Ok, thank you.

Charles Hill
03-27-2005, 09:12 PM
Hi,

There is some realy nice sword work in Haruo Matsuoka` Aiki Expo 2002 demo. It looks similar to what I have seen Seagal do in the movies. Considering their close association, one might study the demo`s video to learn something about Seagal`s sword.

Charles

Walter Wong
03-29-2005, 08:04 AM
Hi,

There is some realy nice sword work in Haruo Matsuoka` Aiki Expo 2002 demo. It looks similar to what I have seen Seagal do in the movies. Considering their close association, one might study the demo`s video to learn something about Seagal`s sword.

Charles
Thanks Charles. Can I get the DVD of that demo at this website?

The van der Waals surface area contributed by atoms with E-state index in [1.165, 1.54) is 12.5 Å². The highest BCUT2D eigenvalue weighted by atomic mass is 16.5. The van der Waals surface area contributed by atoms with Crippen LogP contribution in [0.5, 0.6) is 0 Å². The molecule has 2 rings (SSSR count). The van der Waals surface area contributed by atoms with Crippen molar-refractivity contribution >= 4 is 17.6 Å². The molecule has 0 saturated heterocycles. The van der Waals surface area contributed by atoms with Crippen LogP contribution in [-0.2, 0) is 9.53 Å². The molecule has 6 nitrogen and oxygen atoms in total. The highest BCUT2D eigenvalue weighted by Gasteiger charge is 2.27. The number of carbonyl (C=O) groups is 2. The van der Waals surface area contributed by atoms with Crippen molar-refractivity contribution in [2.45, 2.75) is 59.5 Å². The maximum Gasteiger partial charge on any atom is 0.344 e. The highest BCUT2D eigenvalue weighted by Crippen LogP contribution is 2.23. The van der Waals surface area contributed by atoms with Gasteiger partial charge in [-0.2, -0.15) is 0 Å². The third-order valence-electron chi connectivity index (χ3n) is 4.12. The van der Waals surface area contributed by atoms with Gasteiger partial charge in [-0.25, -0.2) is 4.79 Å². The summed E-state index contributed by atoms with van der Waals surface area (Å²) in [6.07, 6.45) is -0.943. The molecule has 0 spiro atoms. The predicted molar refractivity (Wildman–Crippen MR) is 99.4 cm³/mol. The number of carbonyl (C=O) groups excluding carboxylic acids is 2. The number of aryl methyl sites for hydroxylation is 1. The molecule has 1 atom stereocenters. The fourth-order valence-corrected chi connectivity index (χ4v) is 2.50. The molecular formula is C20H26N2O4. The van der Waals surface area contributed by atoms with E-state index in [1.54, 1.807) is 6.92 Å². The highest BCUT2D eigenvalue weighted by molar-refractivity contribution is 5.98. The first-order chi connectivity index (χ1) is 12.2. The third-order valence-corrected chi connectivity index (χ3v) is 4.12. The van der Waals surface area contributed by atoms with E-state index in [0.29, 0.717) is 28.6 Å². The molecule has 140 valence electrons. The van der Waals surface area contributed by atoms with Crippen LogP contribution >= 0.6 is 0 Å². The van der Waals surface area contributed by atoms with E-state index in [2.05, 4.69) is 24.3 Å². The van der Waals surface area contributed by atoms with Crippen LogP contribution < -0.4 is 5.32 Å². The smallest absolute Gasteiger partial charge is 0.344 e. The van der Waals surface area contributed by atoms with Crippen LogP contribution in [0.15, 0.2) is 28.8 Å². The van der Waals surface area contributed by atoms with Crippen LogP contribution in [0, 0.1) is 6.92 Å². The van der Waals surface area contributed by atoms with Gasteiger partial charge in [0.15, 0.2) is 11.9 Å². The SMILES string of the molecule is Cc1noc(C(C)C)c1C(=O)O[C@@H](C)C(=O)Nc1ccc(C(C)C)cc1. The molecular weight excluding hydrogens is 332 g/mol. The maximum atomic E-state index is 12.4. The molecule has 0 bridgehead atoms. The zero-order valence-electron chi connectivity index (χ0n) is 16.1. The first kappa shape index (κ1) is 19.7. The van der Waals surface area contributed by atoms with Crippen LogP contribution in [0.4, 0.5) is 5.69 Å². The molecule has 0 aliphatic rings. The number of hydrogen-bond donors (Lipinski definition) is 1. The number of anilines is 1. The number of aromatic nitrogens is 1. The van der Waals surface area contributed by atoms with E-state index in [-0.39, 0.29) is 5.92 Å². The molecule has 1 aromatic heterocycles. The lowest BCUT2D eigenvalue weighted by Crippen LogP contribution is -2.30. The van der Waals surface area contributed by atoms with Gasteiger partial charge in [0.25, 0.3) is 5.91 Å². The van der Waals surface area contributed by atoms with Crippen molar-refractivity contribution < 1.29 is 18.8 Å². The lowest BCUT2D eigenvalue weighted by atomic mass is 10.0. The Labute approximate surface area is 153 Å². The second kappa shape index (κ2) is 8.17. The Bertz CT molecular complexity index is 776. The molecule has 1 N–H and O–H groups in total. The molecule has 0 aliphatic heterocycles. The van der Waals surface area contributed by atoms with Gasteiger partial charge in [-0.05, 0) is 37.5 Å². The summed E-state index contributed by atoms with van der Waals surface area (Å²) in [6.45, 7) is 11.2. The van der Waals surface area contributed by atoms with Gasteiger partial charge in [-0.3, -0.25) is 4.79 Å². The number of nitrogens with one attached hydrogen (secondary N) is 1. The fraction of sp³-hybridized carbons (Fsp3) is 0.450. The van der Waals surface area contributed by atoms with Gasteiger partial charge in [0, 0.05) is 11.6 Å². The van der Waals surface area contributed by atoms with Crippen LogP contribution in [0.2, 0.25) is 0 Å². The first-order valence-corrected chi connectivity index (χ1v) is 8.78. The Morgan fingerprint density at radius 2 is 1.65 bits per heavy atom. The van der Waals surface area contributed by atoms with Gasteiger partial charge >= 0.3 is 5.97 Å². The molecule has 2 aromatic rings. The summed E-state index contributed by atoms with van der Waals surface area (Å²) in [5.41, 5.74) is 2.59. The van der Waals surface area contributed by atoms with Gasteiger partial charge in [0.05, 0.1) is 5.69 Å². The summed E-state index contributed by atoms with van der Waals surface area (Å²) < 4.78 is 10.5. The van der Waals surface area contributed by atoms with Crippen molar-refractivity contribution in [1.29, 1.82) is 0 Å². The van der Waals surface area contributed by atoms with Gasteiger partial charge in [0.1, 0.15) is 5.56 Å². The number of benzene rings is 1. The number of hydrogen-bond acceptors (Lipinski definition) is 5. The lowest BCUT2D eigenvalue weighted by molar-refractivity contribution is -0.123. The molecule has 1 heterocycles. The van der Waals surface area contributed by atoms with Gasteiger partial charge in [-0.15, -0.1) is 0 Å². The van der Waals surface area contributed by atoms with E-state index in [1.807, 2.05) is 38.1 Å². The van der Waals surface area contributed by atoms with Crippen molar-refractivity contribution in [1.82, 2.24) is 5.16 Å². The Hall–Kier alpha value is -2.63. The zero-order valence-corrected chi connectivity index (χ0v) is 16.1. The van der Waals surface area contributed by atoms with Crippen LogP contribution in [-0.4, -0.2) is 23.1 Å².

akiy
03-29-2005, 09:19 AM
Thanks Charles. Can I get the DVD of that demo at this website?
There are no DVDs sold here on AikiWeb. You can buy that DVD at Aikido Journal's website, though.

-- Jun

Fabian Junker
03-29-2005, 12:54 PM
Hi there,

what I think is a good thing worth mentioning is that the ppl here tend to move away from bashing Steven Seagal, or they do not start it in the first place. As this thread shows, there are always interesting things to learn, regardless of what one man learnt from which guy and when and why and...

On topic, I study Escrima for quite some time now and it is my impression, that any training which heavily involves weapons training leaves a mark on body mechanics, hand movement and footwork, so George is most probably correct with his analyses.

Regards,
FJ

aikiwolf
03-30-2005, 01:01 PM
Although much of this has been mentioned before...
The reason for my posting is from these articles.

"Sensei Seagal holds black belts in Karate, Aikido and Kenjutsu and has also studied Judo, Kali, Kendo, Eastern Philosophy, Shinto Religion, and the Holistic Arts (including Acupuncture, Herbology and Calligraphy)."
http://www.journaled.com/MA/Aikido/SSeagal/main.htm